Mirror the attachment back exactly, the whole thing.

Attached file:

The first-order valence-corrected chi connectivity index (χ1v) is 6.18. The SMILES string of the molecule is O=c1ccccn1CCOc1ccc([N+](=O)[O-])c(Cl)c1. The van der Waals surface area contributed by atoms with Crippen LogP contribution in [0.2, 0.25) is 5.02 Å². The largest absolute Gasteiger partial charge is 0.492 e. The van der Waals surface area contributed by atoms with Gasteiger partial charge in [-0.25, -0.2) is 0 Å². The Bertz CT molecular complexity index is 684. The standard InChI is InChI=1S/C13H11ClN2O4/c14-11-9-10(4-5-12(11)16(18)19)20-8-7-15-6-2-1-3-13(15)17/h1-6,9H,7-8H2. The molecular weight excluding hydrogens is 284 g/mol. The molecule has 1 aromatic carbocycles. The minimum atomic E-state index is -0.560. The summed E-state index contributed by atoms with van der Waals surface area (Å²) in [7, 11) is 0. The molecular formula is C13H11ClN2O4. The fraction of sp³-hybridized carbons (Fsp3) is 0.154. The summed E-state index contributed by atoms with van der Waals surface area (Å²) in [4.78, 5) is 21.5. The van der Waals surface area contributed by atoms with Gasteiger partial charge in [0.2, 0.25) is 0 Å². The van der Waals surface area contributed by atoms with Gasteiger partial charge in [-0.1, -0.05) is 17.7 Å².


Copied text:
The first-order valence-corrected chi connectivity index (χ1v) is 6.18. The SMILES string of the molecule is O=c1ccccn1CCOc1ccc([N+](=O)[O-])c(Cl)c1. The van der Waals surface area contributed by atoms with Crippen LogP contribution in [0.2, 0.25) is 5.02 Å². The largest absolute Gasteiger partial charge is 0.492 e. The van der Waals surface area contributed by atoms with Gasteiger partial charge in [-0.25, -0.2) is 0 Å². The Bertz CT molecular complexity index is 684. The standard InChI is InChI=1S/C13H11ClN2O4/c14-11-9-10(4-5-12(11)16(18)19)20-8-7-15-6-2-1-3-13(15)17/h1-6,9H,7-8H2. The molecular weight excluding hydrogens is 284 g/mol. The molecule has 1 aromatic carbocycles. The minimum atomic E-state index is -0.560. The summed E-state index contributed by atoms with van der Waals surface area (Å²) in [7, 11) is 0. The molecular formula is C13H11ClN2O4. The fraction of sp³-hybridized carbons (Fsp3) is 0.154. The summed E-state index contributed by atoms with van der Waals surface area (Å²) in [4.78, 5) is 21.5. The van der Waals surface area contributed by atoms with Gasteiger partial charge in [0.2, 0.25) is 0 Å². The van der Waals surface area contributed by atoms with Gasteiger partial charge in [-0.1, -0.05) is 17.7 Å².